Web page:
Power Walk: Kenji and co. do one in a manner most baddass when they head off to take down Friend's mecha. In fact, the image of them silhoutted against the robot's eyes is one of the most iconic ones in the series, leading to it being duplicated almost perfectly in the movie adaptation.
Psychopathic Manchild: Many of Friend's followers come off as this. The scene where they're arguing over how to build their Humongous Mecha and then later when they're laughing hysterically and cracking jokes about the carnage it causes demonstrate it best.
Friend himself shows shades of this as well. Enacting a doomsday scenario dreamt up by grade schoolers to show up one of the kids who made said doomsday scenario certainly doesn't help his case.
Reality Ensues: The entire scene involving Shikishima and Friend's followers consisted mainly of the former explaining to the latter how the Humongous Mecha seen in anime (when the group was arguing over building one in that style) could never possibly function in real life.
Redemption Equals Death: Many characters trying to redeem themselves, especially the ones that once worked for Friend.
Red Oni, Blue Oni: Kyoko and Kanna. One often acts on impulse rather than deliberation, partaking in the anti-Friend movement almost entirely by mistake. The latter can keep calm during very stressful situations and generally does not show much emotion unless someone makes her really upset.
Simulation Game: A painstakingly detailed representation of 1971, used inside Friend Land and can also be accessed from the Diet building. The heroes use it to find details from Friend's plans in the present and, sometimes, interact with their former children selves.
Shaggy Dog Story: The first two story arcs, in which Friend ultimately realizes his plans despite Kenji/Kanna and pals' best efforts to foil them.
The crossdressing prostitutes comment that Chouno's dancing looks more like judo, a reference to Urasawa's previous work Yawara! A Fashionable Judo Girl, where the protagonist's judo was said to look more like dancing.
Shut Up, Hannibal!: Kenji does an epic one of these to Moroboshi's killer late in the story, where he calmly makes him completely breakdown when he exposes his Card-Carrying Villain persona as being merely a facade. What makes it more epic is the fact that he's facing down the barrel of a gun the whole time he does it.
Square/Cube Law: Specifically mentioned by Shikishima as the reason Friend's Humongous Mecha can't work the way he desires it to. Then ignored as Shikishima went on to actually create a working version of the robot years later.
Stepford Smiler: Near the end of the manga, it's revealed that many of the Friends have pretty much turned into this, having to keep a sunny disposition at all times for fear of rejection.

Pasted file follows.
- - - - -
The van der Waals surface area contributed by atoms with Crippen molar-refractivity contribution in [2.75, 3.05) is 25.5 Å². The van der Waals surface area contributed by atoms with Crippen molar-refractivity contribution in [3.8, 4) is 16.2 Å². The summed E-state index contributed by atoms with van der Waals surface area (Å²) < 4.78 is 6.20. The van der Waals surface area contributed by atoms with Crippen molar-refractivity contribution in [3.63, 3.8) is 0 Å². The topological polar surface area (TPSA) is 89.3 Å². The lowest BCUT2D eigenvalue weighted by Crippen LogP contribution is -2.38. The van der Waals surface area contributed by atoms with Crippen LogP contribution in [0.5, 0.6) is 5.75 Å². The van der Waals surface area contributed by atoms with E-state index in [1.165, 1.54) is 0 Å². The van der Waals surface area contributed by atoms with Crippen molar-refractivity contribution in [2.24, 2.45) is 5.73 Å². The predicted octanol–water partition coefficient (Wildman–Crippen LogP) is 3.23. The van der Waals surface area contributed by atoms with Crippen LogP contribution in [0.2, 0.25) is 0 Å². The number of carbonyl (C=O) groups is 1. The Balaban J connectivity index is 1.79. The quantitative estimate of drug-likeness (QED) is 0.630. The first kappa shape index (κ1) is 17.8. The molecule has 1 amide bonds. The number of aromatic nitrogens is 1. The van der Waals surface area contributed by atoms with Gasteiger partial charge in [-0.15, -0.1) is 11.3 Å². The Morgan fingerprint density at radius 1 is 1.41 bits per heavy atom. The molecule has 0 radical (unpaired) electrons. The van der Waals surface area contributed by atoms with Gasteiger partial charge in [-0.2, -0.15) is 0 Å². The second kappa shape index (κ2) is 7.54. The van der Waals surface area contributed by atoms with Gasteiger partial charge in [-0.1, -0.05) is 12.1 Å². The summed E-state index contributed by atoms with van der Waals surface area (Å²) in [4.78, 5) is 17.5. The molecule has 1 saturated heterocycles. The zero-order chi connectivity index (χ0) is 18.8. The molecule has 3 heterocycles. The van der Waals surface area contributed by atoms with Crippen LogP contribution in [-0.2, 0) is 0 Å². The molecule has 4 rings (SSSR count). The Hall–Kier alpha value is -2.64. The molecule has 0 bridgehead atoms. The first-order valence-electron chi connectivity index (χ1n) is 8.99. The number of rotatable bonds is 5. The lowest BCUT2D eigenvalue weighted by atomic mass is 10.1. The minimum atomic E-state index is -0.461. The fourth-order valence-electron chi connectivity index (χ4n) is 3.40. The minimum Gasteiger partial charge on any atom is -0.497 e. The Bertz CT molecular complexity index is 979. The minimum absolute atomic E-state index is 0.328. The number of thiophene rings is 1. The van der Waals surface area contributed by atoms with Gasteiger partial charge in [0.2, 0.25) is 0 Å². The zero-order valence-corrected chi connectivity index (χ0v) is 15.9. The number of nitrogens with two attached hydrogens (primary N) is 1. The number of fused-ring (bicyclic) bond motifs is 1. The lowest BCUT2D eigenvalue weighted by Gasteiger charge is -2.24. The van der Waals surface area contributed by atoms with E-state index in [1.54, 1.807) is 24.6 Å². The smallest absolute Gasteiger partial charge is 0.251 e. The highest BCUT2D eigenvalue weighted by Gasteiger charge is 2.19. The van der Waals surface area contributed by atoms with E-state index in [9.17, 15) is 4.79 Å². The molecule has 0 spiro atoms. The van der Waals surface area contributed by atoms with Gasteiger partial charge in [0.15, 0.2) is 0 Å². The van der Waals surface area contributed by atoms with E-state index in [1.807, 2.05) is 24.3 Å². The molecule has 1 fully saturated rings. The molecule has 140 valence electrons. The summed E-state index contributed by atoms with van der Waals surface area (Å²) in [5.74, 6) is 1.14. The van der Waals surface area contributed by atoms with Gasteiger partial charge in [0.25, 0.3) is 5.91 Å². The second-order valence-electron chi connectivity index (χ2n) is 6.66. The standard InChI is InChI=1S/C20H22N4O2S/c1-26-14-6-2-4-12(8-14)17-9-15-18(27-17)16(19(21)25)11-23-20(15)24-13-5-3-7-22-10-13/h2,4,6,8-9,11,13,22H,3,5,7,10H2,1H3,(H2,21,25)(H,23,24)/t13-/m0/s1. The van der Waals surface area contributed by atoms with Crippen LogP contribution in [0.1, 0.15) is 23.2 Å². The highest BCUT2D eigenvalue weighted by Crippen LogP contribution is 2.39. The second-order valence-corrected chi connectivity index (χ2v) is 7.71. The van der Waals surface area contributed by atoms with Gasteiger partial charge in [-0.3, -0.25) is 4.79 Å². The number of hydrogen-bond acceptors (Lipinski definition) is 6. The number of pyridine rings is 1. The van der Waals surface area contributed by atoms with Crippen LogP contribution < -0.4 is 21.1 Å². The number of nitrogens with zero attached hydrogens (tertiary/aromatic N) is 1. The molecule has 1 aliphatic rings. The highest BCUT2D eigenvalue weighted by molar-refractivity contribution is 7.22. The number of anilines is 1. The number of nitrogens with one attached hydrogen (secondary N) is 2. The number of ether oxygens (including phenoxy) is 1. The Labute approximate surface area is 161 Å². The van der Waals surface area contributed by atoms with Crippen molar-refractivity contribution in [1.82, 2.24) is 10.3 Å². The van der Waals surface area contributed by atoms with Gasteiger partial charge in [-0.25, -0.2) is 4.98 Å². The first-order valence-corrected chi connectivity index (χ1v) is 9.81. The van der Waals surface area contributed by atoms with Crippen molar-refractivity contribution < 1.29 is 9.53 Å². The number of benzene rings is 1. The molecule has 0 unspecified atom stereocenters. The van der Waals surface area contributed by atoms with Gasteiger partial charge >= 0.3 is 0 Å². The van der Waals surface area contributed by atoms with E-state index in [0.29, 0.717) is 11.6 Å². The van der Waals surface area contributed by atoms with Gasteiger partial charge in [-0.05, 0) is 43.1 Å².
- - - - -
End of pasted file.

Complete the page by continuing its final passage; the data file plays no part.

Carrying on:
Storming the Castle: Happens three times in the final arc: firstly when Kenji and co storm the 'castle' of Moroboshi's killer and twice when the resistance storm Friend's tower. The second time is much easier for them seeing as how all the guards have lost their morale.
Stylistic Suck: Kenji really doesn't enjoy the 169th Friends Concert, even apart from the need to keep an eye out for the Big Bad.
Don't forget Kanna. From taking her first steps to walking into the crossfire of a gang war.
Otcho too. From salaryman to freelance ninja in a couple of years.
Tokyo Is the Center of the Universe: Young Kenji and his friends write a story about supervillains conquering the world. "So what's gonna get hit first?" "Tokyo?" "That's last. The important stuff has to happen in Japan, so if they start here, it'll be all over already." Much later, the story starts coming true.
True Companions: There's only one reason for full-grown level-headed adults to literally put their lives aside and travel back to their hometown, from as far away as Germany in one case, just because of one cryptic note saying 'let's take this symbol back.' In Otcho's case, knowing it was Kenji did it for him.)
The Unreveal: About a dozen characters get to see Friend's real face before the readers ever do.
Neither the readers nor the characters ever see the second Friend's real face at all. They find out his name, though.
Unusually Uninteresting Sight: Nobody really seems to care all that much about gas mask-wearing businessmen carrying suspicious briefcases, especially in the middle of a worldwide outbreak of a mysterious deadly virus.
Wham Episode: There are quite a few throughout the series. Most notably is when Friend is both killed and unmasked, halfway through the series. The chapters surrounding the 2015 World Expo and Kenji's return also qualify.
The final twenty or so chapters are just full of nonstop wham. To be expected with the Grand Finale, really.
The Kenji Faction marches off to the big climactic showdown with Friend. Cue a 15 year Time Skip. Friend won, and now rules the world while Kenji and friends are regarded as history's greatest villains.
Your Princess Is in Another Castle: It initially seems like the series is going to end when the heroes try to stop Friend from destroying Tokyo on Bloody New Year's Eve with a giant robot. However, as you can probably tell from the chapter count, that it is most definitely not the end. It turns out that Friend was just using the (fake) robot so that he could destroy it himself and play the part of the hero, whilst framing Kenji and his friends for all the chaos and destruction. Suddenly, the story jumps forward 15 years and Friend is now head of an opressive Japan, and all our heroes are either scattered, in prison, or presumed dead.Oh Crap.